Today I’m off at another location–a local coffee house about a ten minute walk from my apartment–while trying to fight off the cold that hit me yesterday afternoon. Yeah, here I thought I’d get through the winter without getting struck by illness, but the stuffy nose and scratchy throat hit and is just lingering enough to make me just a little bit miserable.
But more important, I’ve been here since eight this morning, sitting at my window seat where I can watch the traffic pass by on Second Street, and I’ve finished Chapter Twenty-Two. There isn’t a lot, but eight hundred and fifty words pretty much sums up what’s going on at this point, and as I’ve always said, you write what is necessary to tell the story and no more.
Which means I’m gonna give it all to you, because why the hell not? After all, you don’t come here to hear about how I’m sick; you come for the story.
And story is what I got . . .
(All excerpts from The Foundation Chronicles, Book Two: B For Bewitching, copyright 2015 by Cassidy Frazee)
Coraline jaunted into the empty space between her office and Bay #2 and immediately heard the nearby commotion. It wasn’t often Gretchen called her into the ward near two in the morning, but her night nurse never got her out of bed unless there was something ongoing that she felt she might not be able to handle.
She hurried to Bay #1 and took in the scene. Gretchen stood between the beds checking monitors while Annie stood across from the night nurse trying to comfort her patient and appearing concerned. The person between them was the reason Coraline was here: Kerry lay with his eyes tightly shut, moaning and twitching where his body wasn’t held in place by immobilization spells. Annie held his head to keep it still; Gretchen mentioned in the call in that he was jerking his head back and forth, and given that his concussion likely wasn’t healed, Annie was attempting to prevent further damage.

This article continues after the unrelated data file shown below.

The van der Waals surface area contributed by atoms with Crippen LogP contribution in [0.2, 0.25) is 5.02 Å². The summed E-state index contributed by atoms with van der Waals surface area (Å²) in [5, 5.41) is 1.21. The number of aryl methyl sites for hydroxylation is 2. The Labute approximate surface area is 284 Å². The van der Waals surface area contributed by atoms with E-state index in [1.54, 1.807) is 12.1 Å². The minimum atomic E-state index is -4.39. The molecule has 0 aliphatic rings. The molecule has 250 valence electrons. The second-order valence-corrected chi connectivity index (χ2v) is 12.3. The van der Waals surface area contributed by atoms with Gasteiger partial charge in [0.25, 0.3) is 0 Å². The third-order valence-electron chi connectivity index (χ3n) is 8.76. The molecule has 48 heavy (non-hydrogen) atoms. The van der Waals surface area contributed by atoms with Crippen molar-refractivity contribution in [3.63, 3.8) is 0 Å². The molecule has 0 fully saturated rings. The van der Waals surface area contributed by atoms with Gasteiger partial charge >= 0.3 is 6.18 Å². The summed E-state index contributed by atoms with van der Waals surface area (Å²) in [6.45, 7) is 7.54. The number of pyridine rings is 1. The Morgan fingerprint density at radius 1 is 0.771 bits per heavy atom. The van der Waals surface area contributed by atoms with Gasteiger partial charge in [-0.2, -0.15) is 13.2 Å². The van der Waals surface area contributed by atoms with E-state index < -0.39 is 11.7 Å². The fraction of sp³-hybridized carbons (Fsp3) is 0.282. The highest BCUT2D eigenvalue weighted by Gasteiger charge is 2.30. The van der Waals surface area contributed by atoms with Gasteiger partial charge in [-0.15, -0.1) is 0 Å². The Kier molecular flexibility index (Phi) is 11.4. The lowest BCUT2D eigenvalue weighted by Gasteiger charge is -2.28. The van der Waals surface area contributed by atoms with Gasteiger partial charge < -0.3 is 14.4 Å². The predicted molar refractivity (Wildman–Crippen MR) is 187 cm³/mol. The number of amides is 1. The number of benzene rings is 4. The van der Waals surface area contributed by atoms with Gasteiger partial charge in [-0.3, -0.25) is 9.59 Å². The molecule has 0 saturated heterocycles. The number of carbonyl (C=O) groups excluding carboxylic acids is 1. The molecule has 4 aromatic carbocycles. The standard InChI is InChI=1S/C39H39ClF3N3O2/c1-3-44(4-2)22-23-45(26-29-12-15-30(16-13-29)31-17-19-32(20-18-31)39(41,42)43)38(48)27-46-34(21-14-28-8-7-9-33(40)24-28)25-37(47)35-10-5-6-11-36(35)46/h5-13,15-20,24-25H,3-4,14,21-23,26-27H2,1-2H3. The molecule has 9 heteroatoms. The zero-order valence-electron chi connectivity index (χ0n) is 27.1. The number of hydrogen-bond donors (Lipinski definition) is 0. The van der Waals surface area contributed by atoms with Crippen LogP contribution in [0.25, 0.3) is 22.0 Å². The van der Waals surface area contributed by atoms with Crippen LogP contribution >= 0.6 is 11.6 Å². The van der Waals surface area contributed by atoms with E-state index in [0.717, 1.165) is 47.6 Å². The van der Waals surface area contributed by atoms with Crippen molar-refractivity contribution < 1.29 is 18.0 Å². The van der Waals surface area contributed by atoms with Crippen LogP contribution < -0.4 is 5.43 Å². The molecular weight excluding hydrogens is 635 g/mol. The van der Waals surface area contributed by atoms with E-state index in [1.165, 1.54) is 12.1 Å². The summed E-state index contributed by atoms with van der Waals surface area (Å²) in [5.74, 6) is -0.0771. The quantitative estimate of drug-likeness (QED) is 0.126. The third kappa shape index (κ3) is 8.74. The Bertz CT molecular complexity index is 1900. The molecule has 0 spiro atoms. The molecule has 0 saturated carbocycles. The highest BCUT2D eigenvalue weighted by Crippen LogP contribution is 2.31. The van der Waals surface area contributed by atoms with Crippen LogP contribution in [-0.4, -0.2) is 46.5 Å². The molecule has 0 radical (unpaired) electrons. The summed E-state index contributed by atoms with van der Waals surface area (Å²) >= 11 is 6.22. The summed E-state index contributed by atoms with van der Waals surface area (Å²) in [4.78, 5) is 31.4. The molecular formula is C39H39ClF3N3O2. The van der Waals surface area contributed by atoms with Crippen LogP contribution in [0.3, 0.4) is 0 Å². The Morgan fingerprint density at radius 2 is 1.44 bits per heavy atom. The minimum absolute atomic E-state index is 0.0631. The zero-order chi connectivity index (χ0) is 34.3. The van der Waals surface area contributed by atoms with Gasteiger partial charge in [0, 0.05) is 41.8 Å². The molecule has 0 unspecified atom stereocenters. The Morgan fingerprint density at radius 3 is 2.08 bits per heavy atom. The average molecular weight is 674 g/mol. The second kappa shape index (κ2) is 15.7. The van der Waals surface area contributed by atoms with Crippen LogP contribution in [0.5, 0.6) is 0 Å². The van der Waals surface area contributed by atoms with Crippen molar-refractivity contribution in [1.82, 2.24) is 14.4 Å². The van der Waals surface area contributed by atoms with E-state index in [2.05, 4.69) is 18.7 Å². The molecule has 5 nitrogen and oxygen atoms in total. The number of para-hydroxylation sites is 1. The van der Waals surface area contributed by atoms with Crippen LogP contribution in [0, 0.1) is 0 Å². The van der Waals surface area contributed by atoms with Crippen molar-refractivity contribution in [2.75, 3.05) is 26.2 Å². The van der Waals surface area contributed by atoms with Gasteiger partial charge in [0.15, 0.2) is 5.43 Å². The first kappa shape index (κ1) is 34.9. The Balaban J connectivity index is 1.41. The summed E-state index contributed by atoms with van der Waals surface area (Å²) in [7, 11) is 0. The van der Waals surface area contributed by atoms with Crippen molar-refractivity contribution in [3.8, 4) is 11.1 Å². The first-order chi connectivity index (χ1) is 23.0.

“I’m here.” Coraline stepped around Gretchen and took her place at the head of the bed. “Give me the rundown.”
Gretchen gave her boss a synopsis of the situation. “Five minutes ago Annie called for help, indicating that Kerry was convulsing; he’s been like this since. Initially I gave him a small patch of Cognate to wake him up, but his condition remains unchanged.”
“Yeah . . .” Coraline opened his right eye and snapped her fingers: light shone down illuminating the inside. “He’s still unconscious.” She rechecked the monitor. “He’s still in R.E.M. sleep.” She shook her head. “Son of a bitch—Gretchen, check his catheter bag.”
She looked down at the food of the bed. “Almost nothing in it.”
“Good. Get me a medium patch of Disatage.”
In the lull after Gretchen left to get medication from the supply closet Annie finally spoke. “What’s wrong with him?”
Though Annie was doing a good job of keeping her true feeling off her face, Coraline heard the strain in the girl’s voice. “Kerry’s having a bad dream and I think his pain medication is preventing him from waking.” Gretchen returned and handed a medication patch to Coraline. “Disatage will flush the meds out of his system and sent it right through his kidneys—” She rested the patch against Kerry’s neck and pressed it into place. “Now lets give this about ten seconds . . .”
Kerry’s convulsions began dissipating while the moaning continued through clenched teeth, and while the other two women kept an eye on Kerry, Gretchen monitored the catheter bag. “It’s filling.”
Coraline kept an eye on the monitors. “Good. Let me know when it stops.”
As soon as her night nurse informed her that the urination was finished Coraline leaned over Kerry and began to speak softly. “Kerry, it’s okay; you can wake up now. Nothing’s going to happen to you.”